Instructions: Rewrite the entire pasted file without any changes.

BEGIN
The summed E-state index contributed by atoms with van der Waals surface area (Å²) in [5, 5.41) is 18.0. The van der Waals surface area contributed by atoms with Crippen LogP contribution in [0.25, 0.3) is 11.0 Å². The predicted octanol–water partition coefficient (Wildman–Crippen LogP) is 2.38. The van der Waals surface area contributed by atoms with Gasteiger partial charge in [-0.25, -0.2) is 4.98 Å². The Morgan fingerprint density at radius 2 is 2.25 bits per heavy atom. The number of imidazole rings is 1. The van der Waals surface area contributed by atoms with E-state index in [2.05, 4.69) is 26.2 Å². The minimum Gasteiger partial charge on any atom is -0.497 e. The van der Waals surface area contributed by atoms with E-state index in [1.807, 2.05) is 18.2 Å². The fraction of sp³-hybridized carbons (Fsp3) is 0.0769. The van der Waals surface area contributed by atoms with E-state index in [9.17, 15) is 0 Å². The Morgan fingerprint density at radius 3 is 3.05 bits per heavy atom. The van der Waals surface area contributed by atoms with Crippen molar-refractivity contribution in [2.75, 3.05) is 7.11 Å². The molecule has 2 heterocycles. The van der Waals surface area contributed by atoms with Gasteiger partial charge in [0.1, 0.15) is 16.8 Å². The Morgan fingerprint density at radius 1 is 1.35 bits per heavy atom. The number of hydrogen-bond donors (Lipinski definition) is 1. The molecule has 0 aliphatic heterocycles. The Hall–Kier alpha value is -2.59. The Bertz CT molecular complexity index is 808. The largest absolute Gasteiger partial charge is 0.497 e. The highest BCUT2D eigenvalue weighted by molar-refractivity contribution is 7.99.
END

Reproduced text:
The summed E-state index contributed by atoms with van der Waals surface area (Å²) in [5, 5.41) is 18.0. The van der Waals surface area contributed by atoms with Crippen LogP contribution in [0.25, 0.3) is 11.0 Å². The predicted octanol–water partition coefficient (Wildman–Crippen LogP) is 2.38. The van der Waals surface area contributed by atoms with Gasteiger partial charge in [-0.25, -0.2) is 4.98 Å². The Morgan fingerprint density at radius 2 is 2.25 bits per heavy atom. The number of imidazole rings is 1. The van der Waals surface area contributed by atoms with E-state index in [2.05, 4.69) is 26.2 Å². The minimum Gasteiger partial charge on any atom is -0.497 e. The van der Waals surface area contributed by atoms with E-state index in [1.807, 2.05) is 18.2 Å². The fraction of sp³-hybridized carbons (Fsp3) is 0.0769. The van der Waals surface area contributed by atoms with E-state index in [9.17, 15) is 0 Å². The Morgan fingerprint density at radius 3 is 3.05 bits per heavy atom. The van der Waals surface area contributed by atoms with Crippen molar-refractivity contribution in [2.75, 3.05) is 7.11 Å². The molecule has 2 heterocycles. The van der Waals surface area contributed by atoms with Gasteiger partial charge in [0.1, 0.15) is 16.8 Å². The Morgan fingerprint density at radius 1 is 1.35 bits per heavy atom. The number of hydrogen-bond donors (Lipinski definition) is 1. The molecule has 0 aliphatic heterocycles. The Hall–Kier alpha value is -2.59. The Bertz CT molecular complexity index is 808. The largest absolute Gasteiger partial charge is 0.497 e. The highest BCUT2D eigenvalue weighted by molar-refractivity contribution is 7.99.